Below is the advice given by the Charity Commission on child protection procedures and systems to be used within charities.

“Procedures and systems provide clear step-by-step guidance on what to do in different circumstances and they clarify roles and responsibilities. Systems for recording information and dealing with complaints are also needed to ensure implementation and compliance. Child protection procedures should be linked with the Local Safeguarding Children Board’s procedures or the All Wales Child Protection Procedures, as relevant.

The procedures and systems should include:

  • A named person (and deputy) with a clearly defined role and responsibilities in relation to child protection, appropriate to the level at which s/he operates.
  • A description of what child abuse is, and the procedures for how to respond to it where there are concerns about a child’s safety or welfare or concerns about the actions of a trustee, staff member or volunteer. Relevant contact details for children’s services, police, health and NSPCC helplines should be available.
  • A process for recording incidents, concerns and referrals and storing these securely in compliance with relevant legislation and kept for a time specified by your insurance company.
  • Guidance on confidentiality and information sharing, legislation compliant, and which clearly states that the protection of the child is the most important consideration.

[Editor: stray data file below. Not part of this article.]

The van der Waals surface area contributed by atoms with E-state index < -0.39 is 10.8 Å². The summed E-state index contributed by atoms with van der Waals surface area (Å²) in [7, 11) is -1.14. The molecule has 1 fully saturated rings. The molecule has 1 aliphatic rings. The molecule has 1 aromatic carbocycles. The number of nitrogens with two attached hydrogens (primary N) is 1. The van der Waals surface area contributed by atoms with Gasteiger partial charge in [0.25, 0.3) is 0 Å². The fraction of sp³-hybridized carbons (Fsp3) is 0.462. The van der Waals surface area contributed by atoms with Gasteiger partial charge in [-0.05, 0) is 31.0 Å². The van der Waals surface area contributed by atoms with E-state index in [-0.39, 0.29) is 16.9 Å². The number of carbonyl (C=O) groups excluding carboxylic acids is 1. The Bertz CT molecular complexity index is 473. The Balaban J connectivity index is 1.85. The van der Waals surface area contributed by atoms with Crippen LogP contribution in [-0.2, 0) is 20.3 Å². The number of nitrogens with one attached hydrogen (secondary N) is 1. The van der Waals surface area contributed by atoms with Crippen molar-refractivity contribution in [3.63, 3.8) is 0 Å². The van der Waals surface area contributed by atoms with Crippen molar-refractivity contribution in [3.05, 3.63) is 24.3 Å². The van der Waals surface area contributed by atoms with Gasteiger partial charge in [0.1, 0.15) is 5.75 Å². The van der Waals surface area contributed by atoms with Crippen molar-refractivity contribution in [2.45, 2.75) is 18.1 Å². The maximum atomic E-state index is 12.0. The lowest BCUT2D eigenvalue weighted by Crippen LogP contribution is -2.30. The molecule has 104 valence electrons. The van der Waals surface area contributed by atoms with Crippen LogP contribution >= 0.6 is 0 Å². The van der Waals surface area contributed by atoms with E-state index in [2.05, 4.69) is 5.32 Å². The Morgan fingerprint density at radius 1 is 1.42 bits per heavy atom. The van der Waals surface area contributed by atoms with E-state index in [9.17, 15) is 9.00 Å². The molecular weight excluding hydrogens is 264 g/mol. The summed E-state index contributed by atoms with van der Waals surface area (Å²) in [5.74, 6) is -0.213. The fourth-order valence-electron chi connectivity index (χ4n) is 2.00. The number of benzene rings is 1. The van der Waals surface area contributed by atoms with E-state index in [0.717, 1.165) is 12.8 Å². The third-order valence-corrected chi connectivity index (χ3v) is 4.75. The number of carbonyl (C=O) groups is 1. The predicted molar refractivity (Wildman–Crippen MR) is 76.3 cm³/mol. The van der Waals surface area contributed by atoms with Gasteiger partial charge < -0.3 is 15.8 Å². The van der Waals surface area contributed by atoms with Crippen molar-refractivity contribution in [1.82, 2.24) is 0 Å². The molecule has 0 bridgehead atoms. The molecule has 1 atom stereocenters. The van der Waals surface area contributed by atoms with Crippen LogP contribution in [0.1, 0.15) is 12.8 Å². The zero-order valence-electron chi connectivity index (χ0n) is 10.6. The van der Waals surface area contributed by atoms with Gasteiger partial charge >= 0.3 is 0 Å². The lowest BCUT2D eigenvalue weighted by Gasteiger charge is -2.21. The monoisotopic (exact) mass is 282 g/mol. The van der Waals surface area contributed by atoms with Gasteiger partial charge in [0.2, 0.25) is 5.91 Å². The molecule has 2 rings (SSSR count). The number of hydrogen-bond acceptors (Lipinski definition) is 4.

• A code of behaviour for trustees, staff and volunteers. The consequences of breaching the code are clear and linked to disciplinary and grievance procedures.
  • Safe recruitment, selection and vetting procedures that include checks into the eligibility and the suitability of all trustees, staff and volunteers who have direct or indirect (e.g. helpline, email) contact with children. In the case of trustees, because of their position within the charity, we take the view that whenever there is a legal entitlement to obtain a CRB check in respect of such a trustee, a check should be carried out. This goes beyond circumstances where the trustee comes into contact with children.
  • A complaints procedure which is an open and well publicised way in which adults and children can voice concerns about unacceptable and/or abusive behaviour towards children.
  • Systems to ensure that all staff and volunteers working with children are monitored and supervised and that they have opportunities to learn about child protection in accordance with their roles and responsibilities.
  • Requirements for trustees, staff and volunteers to learn about child protection in accordance with and as appropriate to their roles and responsibilities.
  • It is important that each charity’s safeguarding policy and procedures are tailored to the type of contact that the charity has with children and it also needs to take into account any particular vulnerabilities of the children with whom the charity has contact; for example disabled children who are at increased risk of abuse; babies and toddlers who are vulnerable due to their age and dependence on adults.”